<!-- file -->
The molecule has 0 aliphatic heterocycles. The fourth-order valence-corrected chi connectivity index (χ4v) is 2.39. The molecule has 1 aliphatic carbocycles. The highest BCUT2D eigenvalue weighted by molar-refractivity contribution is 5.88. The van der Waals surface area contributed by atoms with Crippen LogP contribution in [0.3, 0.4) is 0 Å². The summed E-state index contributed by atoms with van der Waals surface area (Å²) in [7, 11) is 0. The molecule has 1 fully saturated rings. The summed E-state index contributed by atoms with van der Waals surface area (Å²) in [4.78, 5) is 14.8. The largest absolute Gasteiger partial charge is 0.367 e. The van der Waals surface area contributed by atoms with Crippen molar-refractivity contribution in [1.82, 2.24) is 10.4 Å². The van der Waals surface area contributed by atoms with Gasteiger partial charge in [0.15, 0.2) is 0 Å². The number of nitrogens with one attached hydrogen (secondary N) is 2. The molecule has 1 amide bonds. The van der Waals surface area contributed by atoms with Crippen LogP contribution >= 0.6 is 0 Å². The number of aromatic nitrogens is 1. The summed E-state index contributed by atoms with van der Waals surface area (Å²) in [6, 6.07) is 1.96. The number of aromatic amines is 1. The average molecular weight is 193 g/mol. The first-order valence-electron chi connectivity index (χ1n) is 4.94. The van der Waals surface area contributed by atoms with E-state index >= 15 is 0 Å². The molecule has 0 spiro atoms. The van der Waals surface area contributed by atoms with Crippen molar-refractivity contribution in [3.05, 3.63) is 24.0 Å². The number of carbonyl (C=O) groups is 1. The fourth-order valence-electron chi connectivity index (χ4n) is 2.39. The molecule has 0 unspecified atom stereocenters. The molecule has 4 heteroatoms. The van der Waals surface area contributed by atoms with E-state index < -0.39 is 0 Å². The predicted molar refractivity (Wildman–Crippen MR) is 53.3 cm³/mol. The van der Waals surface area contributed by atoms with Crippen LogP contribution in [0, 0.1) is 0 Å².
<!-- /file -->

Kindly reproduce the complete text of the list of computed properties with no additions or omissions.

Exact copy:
The molecule has 0 aliphatic heterocycles. The fourth-order valence-corrected chi connectivity index (χ4v) is 2.39. The molecule has 1 aliphatic carbocycles. The highest BCUT2D eigenvalue weighted by molar-refractivity contribution is 5.88. The van der Waals surface area contributed by atoms with Crippen LogP contribution in [0.3, 0.4) is 0 Å². The summed E-state index contributed by atoms with van der Waals surface area (Å²) in [7, 11) is 0. The molecule has 1 fully saturated rings. The summed E-state index contributed by atoms with van der Waals surface area (Å²) in [4.78, 5) is 14.8. The largest absolute Gasteiger partial charge is 0.367 e. The van der Waals surface area contributed by atoms with Crippen molar-refractivity contribution in [1.82, 2.24) is 10.4 Å². The van der Waals surface area contributed by atoms with Gasteiger partial charge in [0.15, 0.2) is 0 Å². The number of nitrogens with one attached hydrogen (secondary N) is 2. The molecule has 1 amide bonds. The van der Waals surface area contributed by atoms with Crippen LogP contribution >= 0.6 is 0 Å². The number of aromatic nitrogens is 1. The summed E-state index contributed by atoms with van der Waals surface area (Å²) in [6, 6.07) is 1.96. The number of aromatic amines is 1. The average molecular weight is 193 g/mol. The first-order valence-electron chi connectivity index (χ1n) is 4.94. The van der Waals surface area contributed by atoms with E-state index >= 15 is 0 Å². The molecule has 0 spiro atoms. The van der Waals surface area contributed by atoms with Crippen molar-refractivity contribution in [3.05, 3.63) is 24.0 Å². The number of carbonyl (C=O) groups is 1. The fourth-order valence-electron chi connectivity index (χ4n) is 2.39. The molecule has 0 unspecified atom stereocenters. The molecule has 4 heteroatoms. The van der Waals surface area contributed by atoms with E-state index < -0.39 is 0 Å². The predicted molar refractivity (Wildman–Crippen MR) is 53.3 cm³/mol. The van der Waals surface area contributed by atoms with Crippen LogP contribution in [0, 0.1) is 0 Å².